In a nutshell: PHEV are great for many people such as those who do a 20-mile commute most days and the occasional long trip (not the only example), but for many traditional company car drivers, they are the wrong choice, and a low CO2 Petrol or Diesel may be a far better choice. So you need to think carefully about who chooses them and why to get a truly accurate cost benefit picture.

http://www.nextgreencar.com/electric-cars/statistics/

Nissan LEAF most popular EV in UK

Fleets need to look for potential pockets of Pure EV usage – such as a department or team who have the right ‘sweet spot’ profile.

As an avid fly fisherman, I sometimes spend hours on a boat in an Irish Lough and can catch very little, but then we come across a spot where the fishing is great, we catch every other cast, and the sense of fun is restored. My father in law and I like to call these chocolate spots.

To expand on this analogy only slightly more, go where the fishing is good.

Right now for most fleets in the UK, the available vehicle range and technology means a switch to EV is unlikely for your whole fleet but that does not mean you won’t have pockets of vehicles that are perfect for this switch.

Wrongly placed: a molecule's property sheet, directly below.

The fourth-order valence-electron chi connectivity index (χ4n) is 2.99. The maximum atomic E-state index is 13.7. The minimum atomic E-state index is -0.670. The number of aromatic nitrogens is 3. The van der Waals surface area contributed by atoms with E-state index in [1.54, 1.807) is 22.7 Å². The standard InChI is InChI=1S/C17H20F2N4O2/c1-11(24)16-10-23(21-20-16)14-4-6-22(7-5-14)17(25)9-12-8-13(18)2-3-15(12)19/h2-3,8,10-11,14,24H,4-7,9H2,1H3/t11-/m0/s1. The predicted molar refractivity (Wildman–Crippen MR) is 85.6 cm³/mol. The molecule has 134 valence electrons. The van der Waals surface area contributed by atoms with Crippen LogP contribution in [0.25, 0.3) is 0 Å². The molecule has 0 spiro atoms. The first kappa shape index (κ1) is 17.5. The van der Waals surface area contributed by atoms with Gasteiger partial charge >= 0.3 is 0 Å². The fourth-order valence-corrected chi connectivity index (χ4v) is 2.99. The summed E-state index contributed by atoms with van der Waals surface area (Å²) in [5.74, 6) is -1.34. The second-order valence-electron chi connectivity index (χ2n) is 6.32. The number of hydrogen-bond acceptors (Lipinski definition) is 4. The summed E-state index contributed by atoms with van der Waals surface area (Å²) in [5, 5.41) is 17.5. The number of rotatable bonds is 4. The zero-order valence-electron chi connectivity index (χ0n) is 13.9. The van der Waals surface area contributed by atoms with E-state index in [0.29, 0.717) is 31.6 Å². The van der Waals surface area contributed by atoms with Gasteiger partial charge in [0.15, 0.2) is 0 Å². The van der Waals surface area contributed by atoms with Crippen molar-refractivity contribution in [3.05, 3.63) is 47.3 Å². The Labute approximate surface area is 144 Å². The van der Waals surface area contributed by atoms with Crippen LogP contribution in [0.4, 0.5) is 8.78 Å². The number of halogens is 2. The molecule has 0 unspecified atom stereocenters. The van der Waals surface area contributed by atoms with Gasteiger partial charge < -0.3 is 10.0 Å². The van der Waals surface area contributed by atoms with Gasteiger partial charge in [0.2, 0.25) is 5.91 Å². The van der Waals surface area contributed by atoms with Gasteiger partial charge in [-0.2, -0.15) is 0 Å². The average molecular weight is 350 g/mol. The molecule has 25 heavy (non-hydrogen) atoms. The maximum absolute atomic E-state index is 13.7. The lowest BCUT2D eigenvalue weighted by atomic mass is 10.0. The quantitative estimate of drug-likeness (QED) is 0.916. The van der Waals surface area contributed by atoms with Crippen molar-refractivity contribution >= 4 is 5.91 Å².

A very good real life example is BAE systems who were looking for opportunities to switch and save money so they looked at their naval base in Portsmouth where 50 – 60 vehicles seemed to fit the vehicle usage profiles that would be ideal to switch to EV’s. Seer this link for the detailed case study xxxxx

So have a think about your own fleet; do you have any of the following?

  • A regional or geographical sales/service/maintenance team within a defined area
  • A specific project or customer (NHS Hospital, Local Council) that require a local presence.
  • Any of the above that have a regular long trip but are mostly location specific
  • PERK drivers who take a company car but spend five days a week in the office, just a stone throw from their home.

What behaviours need changing to make the usage profile ‘fit’ to switch?

Often when working with fleets in trying to find this ideal profile of drivers, we come across certain behaviours that make an EV impractical. Examples are:

  • The driver has to attend a monthly sales meeting at the head office 200 miles away.
  • The driver has to deliver something occasionally to a customer 150 miles away

Often these events occur only once a month and affect only a few members of the team, but it’s worth thinking what behaviours could be changed to address these events that impact the switch decision.

  • Challenge why everyone has to attend a monthly meeting at HQ, could there be a monthly meeting via video conferencing and a quarterly meeting somewhere that’s easily accessible via train
  • If most of the users are on one site, would it be a possibility to retain a pool van/car that can be used for the occasional long trip, especially if the savings are significant even with the addition of a pool vehicle?